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Protection, Control, and Accounting of Nuclear Materials: International Challenges and National Programs - Workshop Summary nuclear material control. He argued that an effective state control system is a key to the security of nuclear material. Noting that SSACs are national responsibilities, he suggested that SSACs should cover all aspects of nuclear material control. Murakami then discussed several elements of an integrated approach to nuclear material accounting and control: Legislation: this includes the core nuclear law; nuclear regulation of accounting, control, physical protection, and exports and imports; nuclear guidelines; and nuclear licensing systems. SSAC Accountancy: this includes analysis of nuclear material flow and inventory, procedures for recording and reporting inventories and changes, computers and computer programs for state and facility offices, installation and testing of software, and training. SSAC Technical Systems: this includes evaluating existing measurement systems at the national and facility levels, defining and specifying additional needs, procuring and installing measurement equipment, ensuring quality and certifying systems, and training. Physical Protection: this includes developing the state concept for a physical protection system, performing technical assessments of physical protection systems at facilities, designing and upgrading physical protection systems at facilities, supplying and installing systems, and training. Export and Import Control: elements of this include enacting and enforcing legislation and regulations, developing a framework for controlling exports and imports, generating licensing and enforcement procedures for that system, obtaining equipment to support export and import controls, and training. Next, Murakami discussed the process of developing SSACs in the Newly Independent States (NIS). First, he explained the rationale for developing SSACs in the Newly Independent States. A new accounting and control system must be established to replace the one used by the Soviet Union. The NIS have major nuclear facilities and activities, in which it is necessary to implement IAEA safeguards. The infrastructure that is necessary for effective accounting and control is limited or nonexistent; legislation must be enacted, an effective regulatory system needs to be put in place, and physical protection systems must be installed where there are none and upgraded where they do exist. Bilateral support for this work, Murakami noted, is already under way, and the IAEA wants to support and build upon these efforts. In addition to the Russian Federation, there are 11 NIS with nuclear activities (including mining): Armenia, Belarus, Estonia, Georgia, Kazakhstan, Kyrgyzstan, Latvia, Lithuania, Tajikistan, Ukraine, and Uzbekistan. Only three of the NIS (Azerbaijan, Moldova, and Turkmenistan) do not have nuclear facilities or mining activities. The IAEA supports the development of SSACs in the NIS in a number of ways. The agency assists donor countries and the NIS in implementing their SSACs, monitors support activities using a computerized monitoring system, and maintains and distributes a calendar of events and lists of contact persons. The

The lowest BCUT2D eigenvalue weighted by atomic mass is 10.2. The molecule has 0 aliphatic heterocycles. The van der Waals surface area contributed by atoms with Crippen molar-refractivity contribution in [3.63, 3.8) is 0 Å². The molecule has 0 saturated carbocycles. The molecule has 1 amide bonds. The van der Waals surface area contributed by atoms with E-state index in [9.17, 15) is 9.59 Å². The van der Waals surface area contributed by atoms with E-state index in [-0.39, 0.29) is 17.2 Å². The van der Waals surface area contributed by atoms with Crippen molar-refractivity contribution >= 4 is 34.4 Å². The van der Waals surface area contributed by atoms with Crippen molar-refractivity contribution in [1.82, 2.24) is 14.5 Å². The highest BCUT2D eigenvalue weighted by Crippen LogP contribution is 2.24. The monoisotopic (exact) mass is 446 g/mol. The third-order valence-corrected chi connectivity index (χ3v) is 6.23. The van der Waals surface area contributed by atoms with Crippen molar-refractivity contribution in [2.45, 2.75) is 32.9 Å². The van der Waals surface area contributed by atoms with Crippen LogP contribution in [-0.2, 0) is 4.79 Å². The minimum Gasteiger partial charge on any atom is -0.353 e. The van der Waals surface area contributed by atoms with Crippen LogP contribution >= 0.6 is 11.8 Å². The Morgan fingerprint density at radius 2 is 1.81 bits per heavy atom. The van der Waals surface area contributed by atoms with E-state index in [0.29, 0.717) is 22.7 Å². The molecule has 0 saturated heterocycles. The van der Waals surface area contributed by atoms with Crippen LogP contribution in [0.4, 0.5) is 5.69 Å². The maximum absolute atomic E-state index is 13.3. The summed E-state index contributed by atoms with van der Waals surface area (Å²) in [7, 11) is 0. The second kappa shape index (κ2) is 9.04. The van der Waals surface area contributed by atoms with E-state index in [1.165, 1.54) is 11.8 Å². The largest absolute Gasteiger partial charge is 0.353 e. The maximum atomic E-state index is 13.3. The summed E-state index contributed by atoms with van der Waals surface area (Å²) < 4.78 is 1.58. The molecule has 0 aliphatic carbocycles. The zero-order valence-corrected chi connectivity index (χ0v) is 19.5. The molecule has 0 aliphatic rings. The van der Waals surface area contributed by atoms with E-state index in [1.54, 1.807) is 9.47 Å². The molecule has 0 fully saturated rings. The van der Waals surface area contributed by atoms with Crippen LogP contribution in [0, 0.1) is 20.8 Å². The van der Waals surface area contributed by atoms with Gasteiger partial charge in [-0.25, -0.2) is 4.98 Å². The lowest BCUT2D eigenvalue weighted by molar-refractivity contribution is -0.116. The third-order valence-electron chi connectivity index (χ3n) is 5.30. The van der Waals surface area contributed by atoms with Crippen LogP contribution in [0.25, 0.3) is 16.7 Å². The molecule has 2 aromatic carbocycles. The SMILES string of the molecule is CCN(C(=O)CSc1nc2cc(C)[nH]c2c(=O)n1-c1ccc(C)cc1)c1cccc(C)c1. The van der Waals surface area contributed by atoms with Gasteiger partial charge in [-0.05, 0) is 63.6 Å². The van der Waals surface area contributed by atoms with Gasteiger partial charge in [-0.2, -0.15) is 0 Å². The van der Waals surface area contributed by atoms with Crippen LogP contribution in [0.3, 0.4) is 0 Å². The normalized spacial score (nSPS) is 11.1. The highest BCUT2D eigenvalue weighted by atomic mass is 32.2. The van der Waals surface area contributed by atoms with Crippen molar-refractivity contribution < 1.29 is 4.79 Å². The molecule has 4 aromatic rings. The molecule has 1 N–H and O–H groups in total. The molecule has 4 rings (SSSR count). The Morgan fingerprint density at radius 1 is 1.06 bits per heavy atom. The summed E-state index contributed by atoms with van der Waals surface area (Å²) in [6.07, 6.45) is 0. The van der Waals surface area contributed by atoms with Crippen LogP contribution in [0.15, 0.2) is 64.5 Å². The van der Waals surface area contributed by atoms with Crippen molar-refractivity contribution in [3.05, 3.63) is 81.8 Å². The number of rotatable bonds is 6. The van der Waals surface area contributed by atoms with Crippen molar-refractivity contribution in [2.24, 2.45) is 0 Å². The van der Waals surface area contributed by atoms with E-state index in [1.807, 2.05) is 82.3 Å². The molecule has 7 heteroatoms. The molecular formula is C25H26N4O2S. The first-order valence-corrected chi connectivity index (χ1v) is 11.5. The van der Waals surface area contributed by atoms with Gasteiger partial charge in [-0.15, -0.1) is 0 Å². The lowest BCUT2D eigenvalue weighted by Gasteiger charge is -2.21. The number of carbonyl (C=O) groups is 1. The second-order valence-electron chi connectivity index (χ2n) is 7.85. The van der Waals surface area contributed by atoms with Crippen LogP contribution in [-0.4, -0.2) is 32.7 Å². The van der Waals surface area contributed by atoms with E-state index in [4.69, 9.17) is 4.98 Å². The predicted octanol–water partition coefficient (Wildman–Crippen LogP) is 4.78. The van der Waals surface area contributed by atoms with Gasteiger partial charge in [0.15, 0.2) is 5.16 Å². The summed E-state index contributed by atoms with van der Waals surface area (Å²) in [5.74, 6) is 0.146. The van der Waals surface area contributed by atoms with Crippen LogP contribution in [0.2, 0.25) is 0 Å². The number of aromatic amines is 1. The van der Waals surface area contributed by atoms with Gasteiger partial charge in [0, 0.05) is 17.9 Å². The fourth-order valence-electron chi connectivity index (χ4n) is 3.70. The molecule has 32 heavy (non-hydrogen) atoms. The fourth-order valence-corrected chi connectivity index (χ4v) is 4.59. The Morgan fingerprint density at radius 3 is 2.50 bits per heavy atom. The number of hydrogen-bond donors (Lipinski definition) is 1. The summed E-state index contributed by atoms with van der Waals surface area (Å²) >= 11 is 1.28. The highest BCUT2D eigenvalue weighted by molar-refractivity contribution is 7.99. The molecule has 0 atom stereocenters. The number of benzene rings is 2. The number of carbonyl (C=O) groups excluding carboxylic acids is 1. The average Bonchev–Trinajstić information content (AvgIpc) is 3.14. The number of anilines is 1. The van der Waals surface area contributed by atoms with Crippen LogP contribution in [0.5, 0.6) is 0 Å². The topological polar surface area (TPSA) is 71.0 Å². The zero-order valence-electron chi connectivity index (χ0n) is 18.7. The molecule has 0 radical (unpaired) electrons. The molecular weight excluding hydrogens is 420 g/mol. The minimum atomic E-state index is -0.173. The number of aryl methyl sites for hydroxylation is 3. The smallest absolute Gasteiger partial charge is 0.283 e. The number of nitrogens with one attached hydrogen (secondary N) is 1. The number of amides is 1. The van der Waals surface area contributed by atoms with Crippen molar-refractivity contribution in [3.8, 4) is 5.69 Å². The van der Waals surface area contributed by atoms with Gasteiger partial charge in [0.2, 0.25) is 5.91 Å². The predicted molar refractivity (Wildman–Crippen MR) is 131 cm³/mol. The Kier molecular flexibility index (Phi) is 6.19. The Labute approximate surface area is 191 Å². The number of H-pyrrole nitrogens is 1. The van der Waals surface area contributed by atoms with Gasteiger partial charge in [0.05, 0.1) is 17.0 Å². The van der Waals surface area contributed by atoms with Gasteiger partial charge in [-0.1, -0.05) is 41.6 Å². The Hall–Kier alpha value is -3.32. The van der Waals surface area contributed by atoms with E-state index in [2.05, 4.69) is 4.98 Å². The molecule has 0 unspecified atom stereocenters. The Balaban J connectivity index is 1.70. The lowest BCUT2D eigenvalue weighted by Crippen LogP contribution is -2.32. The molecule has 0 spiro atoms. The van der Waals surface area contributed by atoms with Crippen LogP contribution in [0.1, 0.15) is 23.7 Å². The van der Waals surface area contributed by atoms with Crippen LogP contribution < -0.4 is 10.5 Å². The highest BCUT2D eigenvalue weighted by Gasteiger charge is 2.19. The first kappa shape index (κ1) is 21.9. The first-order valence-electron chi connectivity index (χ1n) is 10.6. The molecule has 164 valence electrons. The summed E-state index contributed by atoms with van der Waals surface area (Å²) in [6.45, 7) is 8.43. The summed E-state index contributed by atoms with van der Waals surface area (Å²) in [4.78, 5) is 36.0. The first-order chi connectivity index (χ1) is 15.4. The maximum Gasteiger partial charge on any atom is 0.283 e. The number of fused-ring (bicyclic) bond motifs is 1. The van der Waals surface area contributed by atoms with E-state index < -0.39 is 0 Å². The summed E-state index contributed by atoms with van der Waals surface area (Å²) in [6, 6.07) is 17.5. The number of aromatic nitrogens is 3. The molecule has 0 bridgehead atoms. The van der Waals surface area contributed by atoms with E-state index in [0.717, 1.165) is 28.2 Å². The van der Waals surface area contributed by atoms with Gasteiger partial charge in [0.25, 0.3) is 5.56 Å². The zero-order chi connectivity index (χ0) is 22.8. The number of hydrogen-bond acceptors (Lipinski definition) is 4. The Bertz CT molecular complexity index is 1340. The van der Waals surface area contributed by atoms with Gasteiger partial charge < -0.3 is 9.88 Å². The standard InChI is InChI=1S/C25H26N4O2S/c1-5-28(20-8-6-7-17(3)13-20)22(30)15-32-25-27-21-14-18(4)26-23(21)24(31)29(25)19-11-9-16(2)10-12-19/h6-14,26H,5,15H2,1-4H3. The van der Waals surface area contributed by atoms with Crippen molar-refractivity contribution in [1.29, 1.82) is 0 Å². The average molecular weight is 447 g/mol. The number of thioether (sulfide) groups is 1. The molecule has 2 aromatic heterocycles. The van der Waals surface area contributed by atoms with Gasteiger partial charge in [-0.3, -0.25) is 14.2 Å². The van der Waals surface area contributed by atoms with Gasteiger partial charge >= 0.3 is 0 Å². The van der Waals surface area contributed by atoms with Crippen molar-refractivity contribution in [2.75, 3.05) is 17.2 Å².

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Protection, Control, and Accounting of Nuclear Materials: International Challenges and National Programs - Workshop Summary agency also identifies new donor countries, maintains a database on training activities and prepares training profiles, and organizes annual review meetings. Murakami moved on to what has been accomplished in efforts to support the development of SSACs in Newly Independent States. In the area of legal issues, all NIS have acceded to the NPT, safeguards agreements have been signed and have entered into force in states with nuclear activities and material, nine NIS have signed the Additional Protocol, and the Additional Protocol is in force in five of those states. With regards to the implementation of safeguards, all nuclear facilities in the NIS (except for Russia) have been placed under safeguards, initial inventory declarations have been verified for their correctness, ad hoc or regular inspections are conducted routinely, and basic SSACs have been established in NIS with nuclear activities. Activities related to the Additional Protocol include organizing international high-level seminars for decision makers, holding seminars for Additional Protocol implementation at the national and facility levels, training has been provided to assist with submitting initial declarations under the protocol, and computer hardware and specialized software have been provided for facilitating those declarations. Murakami offered three examples of good cooperation. Over the course of two years, 3,000 spent fuel assemblies for BN-350 reactors were verified and placed in canisters for storage. At the Chernobyl nuclear reactor complex, a coordinated effort has transferred 20,000 spent fuel assemblies to dry storage. And, at the Ulba Fuel Fabrication Plant in Kazakhstan, a multinational effort has reduced inventory discrepancies resulting from small amounts of nuclear material left in pipes and other equipment. Highly enriched uranium at the Ulba plant is being “blended down” to low enriched uranium as part of this collaboration as well. Murakami also argued that IAEA support activities have improved the ability of agency safeguards inspectors to reach their inspection goals. In one newly-independent state with major nuclear activity, the inspectors were only able to meet 50 percent or less of their goals for verifying material quantities in a timely fashion in 1995. In 2000, 2001, and 2002, however, inspectors met 90 percent of their goals in that same country.1 Murakami credited training and an action plan 1   IAEA safeguards inspections have performance targets known as “inspection goals.” These goals have a quantity component and a timeliness component. The quantity component relates to the extent of inspection activities that must be performed by the agency to verify that one significant quantity or more of relevant nuclear material has not been diverted during a material balance period, and that there has been no undeclared production of nuclear material. The timeliness component relates to the frequency with which inspections must occur to conclude that no abrupt diversion has occurred over a calendar year. It also is a measure of the timeliness with which discrepancies are corrected. The attainment of these goals—or failure to attain them—is expressed in terms of percentages. See International Atomic Energy Agency, “The Safeguards System of the International Atomic Energy Agency,” undated document (approximately 2002), paragraph 24, available at http://www.iaea.org/OurWork/SV/Safeguards/safeg_system.pdf, accessed April 20, 2005.